Orthodox Monastic Church of the Holy Mountain

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  • The first monastery on Mt. Athos was built in 963. From then until 1394, monasteries were built and either flourished or were abandoned. At one time there were over 300 monasteries and sketes on the peninsula.
  • In 980, the first non-Greek monastery was founded by the Bulgarians. This foundation was followed by others founded by Georgians, Russians, Armenians, and Serbians.
  • In 1194, in an unprecedented move, Cambrian monks were invited to occupy an abandoned monastery. This was followed in 1370 when Maronite Catholic monks, fleeing from Turkish oppression were permitted to occupy an abandoned monastery.
  • The monasteries suffered, sometimes severely, at the hands of the Crusaders and the Turks.
  • At the conclusion of the First Balkan War, the Monastic Republic was given its independence in 1870 as a permanently neutral nation as the result of the treaty with the defeated Ottoman Empire.
  • By the time of independence only 19 were occupied.
  • In 1878 the Holy Synod, the governing body of the Republic, unilaterally severed its ties to the Ecumenical Patriarchate, going the way of the other national Orthodox patriarchates.
  • In 1889 the Patriarch acceded and consecrated the archimandrite as bishop. The archimandrite has executive power over the twenty monasteries.
  • Finally, in 1994, the Assyrian Church, an Oriental Orthodox Church, was permitted to establish a monastery on the Holy Mountain bringing the number of monasteries to the current total of twenty.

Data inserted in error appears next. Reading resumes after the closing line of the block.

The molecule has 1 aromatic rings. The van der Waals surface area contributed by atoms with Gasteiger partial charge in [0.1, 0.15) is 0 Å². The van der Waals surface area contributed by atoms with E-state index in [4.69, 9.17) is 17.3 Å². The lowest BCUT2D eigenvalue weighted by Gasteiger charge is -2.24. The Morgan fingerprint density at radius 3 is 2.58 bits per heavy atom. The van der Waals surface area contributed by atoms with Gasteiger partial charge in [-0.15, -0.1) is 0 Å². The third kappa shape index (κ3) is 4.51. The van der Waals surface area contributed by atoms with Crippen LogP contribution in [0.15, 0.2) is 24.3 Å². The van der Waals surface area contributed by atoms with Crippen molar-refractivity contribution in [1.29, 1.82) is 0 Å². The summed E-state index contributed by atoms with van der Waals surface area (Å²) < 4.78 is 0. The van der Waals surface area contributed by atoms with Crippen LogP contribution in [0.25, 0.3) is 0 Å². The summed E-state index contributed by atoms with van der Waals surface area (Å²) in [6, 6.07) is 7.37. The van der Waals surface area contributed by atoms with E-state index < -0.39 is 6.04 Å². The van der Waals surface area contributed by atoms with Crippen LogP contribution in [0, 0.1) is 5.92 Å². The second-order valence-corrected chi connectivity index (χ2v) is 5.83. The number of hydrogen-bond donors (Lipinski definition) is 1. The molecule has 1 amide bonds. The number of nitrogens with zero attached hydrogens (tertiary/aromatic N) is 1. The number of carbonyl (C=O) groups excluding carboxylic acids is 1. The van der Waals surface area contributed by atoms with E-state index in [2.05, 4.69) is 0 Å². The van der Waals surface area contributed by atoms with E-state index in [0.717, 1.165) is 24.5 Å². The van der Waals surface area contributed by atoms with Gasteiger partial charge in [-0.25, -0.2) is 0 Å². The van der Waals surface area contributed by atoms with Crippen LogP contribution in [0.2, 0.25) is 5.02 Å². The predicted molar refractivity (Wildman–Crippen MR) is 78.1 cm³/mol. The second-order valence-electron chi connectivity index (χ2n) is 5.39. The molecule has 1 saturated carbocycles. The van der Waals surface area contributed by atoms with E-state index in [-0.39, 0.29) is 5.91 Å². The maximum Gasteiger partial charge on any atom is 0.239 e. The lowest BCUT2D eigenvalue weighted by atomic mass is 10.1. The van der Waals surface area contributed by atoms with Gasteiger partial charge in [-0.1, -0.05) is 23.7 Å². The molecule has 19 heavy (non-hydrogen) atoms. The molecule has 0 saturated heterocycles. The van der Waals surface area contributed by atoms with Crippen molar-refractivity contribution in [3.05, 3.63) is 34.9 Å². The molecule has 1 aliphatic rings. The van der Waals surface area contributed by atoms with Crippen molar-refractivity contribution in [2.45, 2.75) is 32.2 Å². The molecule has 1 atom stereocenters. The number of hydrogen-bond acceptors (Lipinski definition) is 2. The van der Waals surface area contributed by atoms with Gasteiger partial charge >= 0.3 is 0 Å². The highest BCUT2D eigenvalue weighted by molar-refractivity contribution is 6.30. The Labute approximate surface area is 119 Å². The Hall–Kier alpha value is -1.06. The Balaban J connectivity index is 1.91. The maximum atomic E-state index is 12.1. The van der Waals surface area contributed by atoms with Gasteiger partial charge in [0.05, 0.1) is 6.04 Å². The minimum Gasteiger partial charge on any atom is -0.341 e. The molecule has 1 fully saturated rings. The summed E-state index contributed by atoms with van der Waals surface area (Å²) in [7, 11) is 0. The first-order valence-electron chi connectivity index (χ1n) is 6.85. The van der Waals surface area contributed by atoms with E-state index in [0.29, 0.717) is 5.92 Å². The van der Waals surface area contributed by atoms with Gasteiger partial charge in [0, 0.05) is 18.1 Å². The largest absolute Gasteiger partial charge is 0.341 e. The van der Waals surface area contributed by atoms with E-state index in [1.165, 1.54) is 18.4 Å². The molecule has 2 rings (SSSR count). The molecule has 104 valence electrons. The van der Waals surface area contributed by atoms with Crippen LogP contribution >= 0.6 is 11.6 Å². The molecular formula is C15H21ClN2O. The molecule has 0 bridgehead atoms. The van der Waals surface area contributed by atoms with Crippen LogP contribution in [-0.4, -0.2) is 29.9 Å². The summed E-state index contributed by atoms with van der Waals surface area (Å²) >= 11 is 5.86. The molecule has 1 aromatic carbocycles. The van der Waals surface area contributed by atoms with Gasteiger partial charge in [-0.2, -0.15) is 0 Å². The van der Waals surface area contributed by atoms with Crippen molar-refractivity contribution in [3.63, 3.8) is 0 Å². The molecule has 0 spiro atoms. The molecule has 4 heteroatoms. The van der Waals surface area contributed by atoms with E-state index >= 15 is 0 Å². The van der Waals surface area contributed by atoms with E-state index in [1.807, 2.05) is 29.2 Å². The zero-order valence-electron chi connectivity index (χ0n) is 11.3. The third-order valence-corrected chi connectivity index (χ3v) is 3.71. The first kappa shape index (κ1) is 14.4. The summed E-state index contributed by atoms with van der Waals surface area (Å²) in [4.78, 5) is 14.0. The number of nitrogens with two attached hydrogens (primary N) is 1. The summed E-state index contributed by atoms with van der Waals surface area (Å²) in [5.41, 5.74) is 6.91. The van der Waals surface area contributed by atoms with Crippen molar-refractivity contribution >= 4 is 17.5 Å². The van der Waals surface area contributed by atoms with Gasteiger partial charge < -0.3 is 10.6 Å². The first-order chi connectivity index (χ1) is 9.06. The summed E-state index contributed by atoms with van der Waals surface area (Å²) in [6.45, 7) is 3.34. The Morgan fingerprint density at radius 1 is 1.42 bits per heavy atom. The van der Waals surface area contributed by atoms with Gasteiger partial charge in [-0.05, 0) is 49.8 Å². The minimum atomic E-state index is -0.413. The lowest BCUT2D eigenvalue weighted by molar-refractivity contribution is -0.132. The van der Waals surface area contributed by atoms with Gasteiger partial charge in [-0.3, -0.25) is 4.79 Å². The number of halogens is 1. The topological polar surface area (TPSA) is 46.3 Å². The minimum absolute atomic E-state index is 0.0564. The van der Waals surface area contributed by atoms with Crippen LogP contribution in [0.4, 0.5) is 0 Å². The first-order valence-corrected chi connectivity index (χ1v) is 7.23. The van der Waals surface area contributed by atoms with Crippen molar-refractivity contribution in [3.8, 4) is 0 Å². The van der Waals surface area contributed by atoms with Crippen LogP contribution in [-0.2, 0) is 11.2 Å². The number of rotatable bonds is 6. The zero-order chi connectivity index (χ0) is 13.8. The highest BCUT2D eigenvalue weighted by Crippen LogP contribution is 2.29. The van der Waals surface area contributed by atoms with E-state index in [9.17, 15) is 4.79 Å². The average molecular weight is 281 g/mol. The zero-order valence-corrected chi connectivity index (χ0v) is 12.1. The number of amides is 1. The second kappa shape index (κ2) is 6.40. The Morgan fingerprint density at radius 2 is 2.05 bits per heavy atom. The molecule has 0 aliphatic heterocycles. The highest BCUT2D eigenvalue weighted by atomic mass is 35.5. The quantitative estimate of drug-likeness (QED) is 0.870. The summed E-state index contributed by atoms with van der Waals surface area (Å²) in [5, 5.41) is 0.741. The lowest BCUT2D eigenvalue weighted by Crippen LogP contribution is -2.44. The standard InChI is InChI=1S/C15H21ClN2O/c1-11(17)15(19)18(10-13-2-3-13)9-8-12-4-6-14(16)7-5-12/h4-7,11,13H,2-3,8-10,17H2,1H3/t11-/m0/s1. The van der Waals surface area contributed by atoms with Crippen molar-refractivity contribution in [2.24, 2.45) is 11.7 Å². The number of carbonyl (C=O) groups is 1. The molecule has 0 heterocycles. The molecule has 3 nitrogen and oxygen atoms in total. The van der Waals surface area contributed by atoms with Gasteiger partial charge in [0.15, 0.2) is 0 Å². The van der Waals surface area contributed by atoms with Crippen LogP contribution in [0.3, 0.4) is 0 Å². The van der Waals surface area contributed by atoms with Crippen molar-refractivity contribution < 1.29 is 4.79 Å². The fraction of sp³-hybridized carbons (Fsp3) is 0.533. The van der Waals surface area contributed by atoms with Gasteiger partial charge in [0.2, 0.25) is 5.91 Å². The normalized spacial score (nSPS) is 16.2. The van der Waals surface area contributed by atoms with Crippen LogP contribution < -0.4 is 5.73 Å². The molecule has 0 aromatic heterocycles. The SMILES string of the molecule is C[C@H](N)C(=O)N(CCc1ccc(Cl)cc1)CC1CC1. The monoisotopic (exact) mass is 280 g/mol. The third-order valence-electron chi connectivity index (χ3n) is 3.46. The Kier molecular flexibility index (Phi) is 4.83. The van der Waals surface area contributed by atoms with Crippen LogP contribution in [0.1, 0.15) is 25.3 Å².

• Although now an autocephalous church, the OMCHM is in communion with the other Orthodox autocephalous churches united in the same faith and tradition of worship. They share common principles of church policy and organization and have a common liturgical tradition. Greek remains the language of the OMCHM liturgy. These autocephalous churches acknowledge the primacy of honor of the Ecumenical Patriarch and accept the doctrines of the first seven ecumenical councils.
  • Because he remains first a monk, the senior bishop goes by the title of archimandrite and not patriarch or metropolitan archbishop.
  • As spiritual leader of the OMCHM (as distinct from his role as head of the civil government of the Serene Monastic Republic of the Holy Mountain), the archimandrite presides over the Holy Council, the highest authority in matters of doctrine and administration in the OMCHM.
  • As the most recently independent of the autocephalous churches, the OMCHM occupies the last place in the Orthodox hierarchical order.
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